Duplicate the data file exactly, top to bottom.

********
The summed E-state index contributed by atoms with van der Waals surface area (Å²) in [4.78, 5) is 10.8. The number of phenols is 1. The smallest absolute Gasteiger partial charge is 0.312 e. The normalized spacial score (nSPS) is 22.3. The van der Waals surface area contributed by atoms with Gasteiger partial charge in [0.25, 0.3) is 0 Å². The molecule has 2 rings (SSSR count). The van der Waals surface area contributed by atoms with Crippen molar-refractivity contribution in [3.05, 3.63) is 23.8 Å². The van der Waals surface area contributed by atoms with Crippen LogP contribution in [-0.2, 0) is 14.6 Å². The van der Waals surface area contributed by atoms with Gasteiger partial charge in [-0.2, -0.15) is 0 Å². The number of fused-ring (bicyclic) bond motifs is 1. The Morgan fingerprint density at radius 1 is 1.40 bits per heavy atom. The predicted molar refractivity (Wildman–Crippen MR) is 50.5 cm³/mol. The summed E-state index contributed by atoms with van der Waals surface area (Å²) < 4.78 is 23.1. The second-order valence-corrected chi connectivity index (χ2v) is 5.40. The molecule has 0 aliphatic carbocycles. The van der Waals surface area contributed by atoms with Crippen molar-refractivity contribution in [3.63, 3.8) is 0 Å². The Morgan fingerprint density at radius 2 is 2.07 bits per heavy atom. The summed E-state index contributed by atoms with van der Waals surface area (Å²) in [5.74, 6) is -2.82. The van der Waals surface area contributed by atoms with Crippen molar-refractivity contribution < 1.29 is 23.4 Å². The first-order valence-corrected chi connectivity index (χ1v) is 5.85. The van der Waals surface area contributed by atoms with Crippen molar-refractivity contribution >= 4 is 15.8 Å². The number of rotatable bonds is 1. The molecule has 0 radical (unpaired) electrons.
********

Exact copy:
The summed E-state index contributed by atoms with van der Waals surface area (Å²) in [4.78, 5) is 10.8. The number of phenols is 1. The smallest absolute Gasteiger partial charge is 0.312 e. The normalized spacial score (nSPS) is 22.3. The van der Waals surface area contributed by atoms with Gasteiger partial charge in [0.25, 0.3) is 0 Å². The molecule has 2 rings (SSSR count). The van der Waals surface area contributed by atoms with Crippen molar-refractivity contribution in [3.05, 3.63) is 23.8 Å². The van der Waals surface area contributed by atoms with Crippen LogP contribution in [-0.2, 0) is 14.6 Å². The van der Waals surface area contributed by atoms with Gasteiger partial charge in [-0.2, -0.15) is 0 Å². The number of fused-ring (bicyclic) bond motifs is 1. The Morgan fingerprint density at radius 1 is 1.40 bits per heavy atom. The predicted molar refractivity (Wildman–Crippen MR) is 50.5 cm³/mol. The summed E-state index contributed by atoms with van der Waals surface area (Å²) < 4.78 is 23.1. The second-order valence-corrected chi connectivity index (χ2v) is 5.40. The molecule has 0 aliphatic carbocycles. The van der Waals surface area contributed by atoms with Crippen molar-refractivity contribution in [3.63, 3.8) is 0 Å². The Morgan fingerprint density at radius 2 is 2.07 bits per heavy atom. The summed E-state index contributed by atoms with van der Waals surface area (Å²) in [5.74, 6) is -2.82. The van der Waals surface area contributed by atoms with Crippen molar-refractivity contribution < 1.29 is 23.4 Å². The first-order valence-corrected chi connectivity index (χ1v) is 5.85. The van der Waals surface area contributed by atoms with Crippen molar-refractivity contribution >= 4 is 15.8 Å². The number of rotatable bonds is 1. The molecule has 0 radical (unpaired) electrons.